Jenny Chan is an assistant professor of sociology at Hong Kong Polytechnic University and an advisor at Hong Kong-based Students & Scholars Against Corporate Misbehavior (SACOM).


Jenny Chan is an assistant professor of sociology at Hong Kong Polytechnic University

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Jenny Chan

Robots, not humans: official policy in China

China is going all out for automation. The country has become the world’s leading buyer of industrial robots – and is increasingly manufacturing them at home. The government shares and actively pursues its vision of ‘Replacing Humans with Robots’ with mega-corporations, as it seeks to squeeze out low-end industries (plastics, toys, furniture, garments and the like), while offering subsidies and bank loans to higher value industries like electronics, automobiles, infotech and biotech.

‘No more iSlave’: activists unfurl a banner at an Apple retail store opening in Hong Kong, 2011. Foxxcon is Apple’s biggest supplier. China industrial robots
‘No more iSlave’: activists unfurl a banner at an Apple retail store opening in Hong Kong, 2011. Foxxcon is Apple’s biggest supplier. Photo: SACOM

The national programme ‘Made in China 2025’ plans to transform the ‘world factory’ into a strategic base of ‘intelligent’ manufacturing. Productivity per worker must rise – which often translates as fewer jobs in industry. In the city of Dongguan, which has a $30-million annual fund to boost firms’ productivity, 87,000 workers were replaced by robots between 2014 and 2016. In Zhejiang province, two million lost their jobs between 2013 and 2015.

On a roll

What this robotic future may mean for industrial workers can be understood by looking at the country’s largest exporter of high-tech consumer electronics and the world’s largest electronics assembler – Taiwanese-owned Foxconn Technology Group. Foxconn gained worldwide notoriety for poor working conditions in its factories that allegedly led to a spate of worker suicides in 2010. The tragic loss of 14 lives did not seem to impact the industrial empire – the company’s fortunes have been on a roll. After reaching 100,000 employees in 2003, Foxconn expanded by leaps and bounds to more than 700,000 in 2008 and proved resilient during the global economic downturn, continuing to expand its global labour force, which reached a million in 2011 and 1.3 million in 2012.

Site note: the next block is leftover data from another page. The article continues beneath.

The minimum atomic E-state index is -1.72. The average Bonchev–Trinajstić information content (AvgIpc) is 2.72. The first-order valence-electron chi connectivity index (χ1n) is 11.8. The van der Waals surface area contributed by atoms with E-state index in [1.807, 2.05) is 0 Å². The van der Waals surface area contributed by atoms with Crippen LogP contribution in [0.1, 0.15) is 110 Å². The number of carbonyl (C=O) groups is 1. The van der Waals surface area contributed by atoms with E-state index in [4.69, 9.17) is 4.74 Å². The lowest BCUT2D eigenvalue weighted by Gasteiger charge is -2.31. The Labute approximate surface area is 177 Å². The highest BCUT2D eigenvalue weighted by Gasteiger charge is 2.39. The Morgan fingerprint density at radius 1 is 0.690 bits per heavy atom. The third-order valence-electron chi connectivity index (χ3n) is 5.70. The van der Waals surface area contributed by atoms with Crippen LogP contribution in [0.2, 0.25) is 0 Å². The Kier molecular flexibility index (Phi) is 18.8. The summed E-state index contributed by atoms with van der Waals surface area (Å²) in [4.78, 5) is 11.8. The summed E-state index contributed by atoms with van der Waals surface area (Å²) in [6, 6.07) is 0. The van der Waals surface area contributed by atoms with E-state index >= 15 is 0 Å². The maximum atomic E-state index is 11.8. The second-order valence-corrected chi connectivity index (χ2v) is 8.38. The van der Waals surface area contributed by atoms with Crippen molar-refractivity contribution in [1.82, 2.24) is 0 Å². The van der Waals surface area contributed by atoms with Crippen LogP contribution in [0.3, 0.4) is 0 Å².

In the production process, workers occupy the lowest position, even below the lifeless machinery

Then comes the turning point: in 2015 Foxconn’s total labour force dropped back to around a million, and by the end of 2016 further still to 873,467. Meanwhile, its annual profits soared, reaching an unprecedented $4.9 billion.1 In revenue terms, Fortune Global 500 ranks Foxconn – also known as Hon Hai Precision Industry – 27th, hot on the heels of

When it replaced 60,000 workers with robots in one factory, Foxconn boasted to the BBC that it is aligning itself with Beijing leaders who seek to upgrade the technological levels of Chinese workers: ‘We are applying robotics engineering and other innovative manufacturing technologies to replace repetitive tasks previously done by employees; and through training, also enable our employees to focus on higher value-added elements in the manufacturing process, such as research and development, process control and quality control.’ But technical skills training for a few aside, the majority of Foxconn workers continue to toil day and night with slim prospect of upgrading. Much more likely is the prospect of replacement by ‘Foxbots’.

Foxbots, known as ‘harmonious men’ in the company’s lingo, are the products of the Tsinghua-Foxconn Nanotechnology Research Centre. With long-term collaboration with Tsinghua University, by the end of 2016, Foxconn had registered 79,600 patents in cutting-edge areas of heat transfer, optical coating technology, electrical machinery, semi-conductor equipment and mobile computing services.1 It has risen from being an electronics contractor to a robot producer.

Foxconn’s founder and CEO Terry Gou is dreaming of fielding a comprehensive fleet of Foxbots. In January 2012, during a week-long planning workshop at its Taipei headquarters, Gou made senior executives watch the Hollywood film Real Steel, about boxing gone high-tech with human boxers replaced by steel robots. Gou was excited by this glimpse of the robotic future. His ambitions for the company extend far beyond low-margin manufacturing into smart cars, big data technology, medical and healthcare electronics, automotive battery technology, telecommunications services and retail e-businesses. In July 2014, as Foxconn opened a new production base in Guiyang, provincial capital of Guizhou in southwest China, he put it bluntly: ‘We don’t want to go back to traditional, labour-intensive jobs. Simple and boring… We want to rely on high technology. We want to depend on efficiency. Technology and efficiency are the new future.’

Industrial robots China: Estimates for select countries/regions, in thousands of units
China leads in industrial robots
Estimates for select countries/regions, in thousands of units

Beneath the machines

Meanwhile, human labour gets increasingly channelled into dead-end jobs, such as spraying, welding, pressing, polishing and printed circuit board assembly. They have become attendants to the Foxbots, which are quicker and more efficient than human beings.

Unlike England in the early 19th century, workers do not destroy machinery to protest against deskilling and displacement. But their resistance can be no less extreme than that of their predecessors in the satanic mills.

Foxconn worker Xu Lizhi ended his life on 30 September 2014. He was 24 years old. A native of rural Guangdong, his multiple attempts to find employment that would allow him to escape from the assembly line, such as a position as a librarian in the factory, had failed. There was to be no upgrade for him.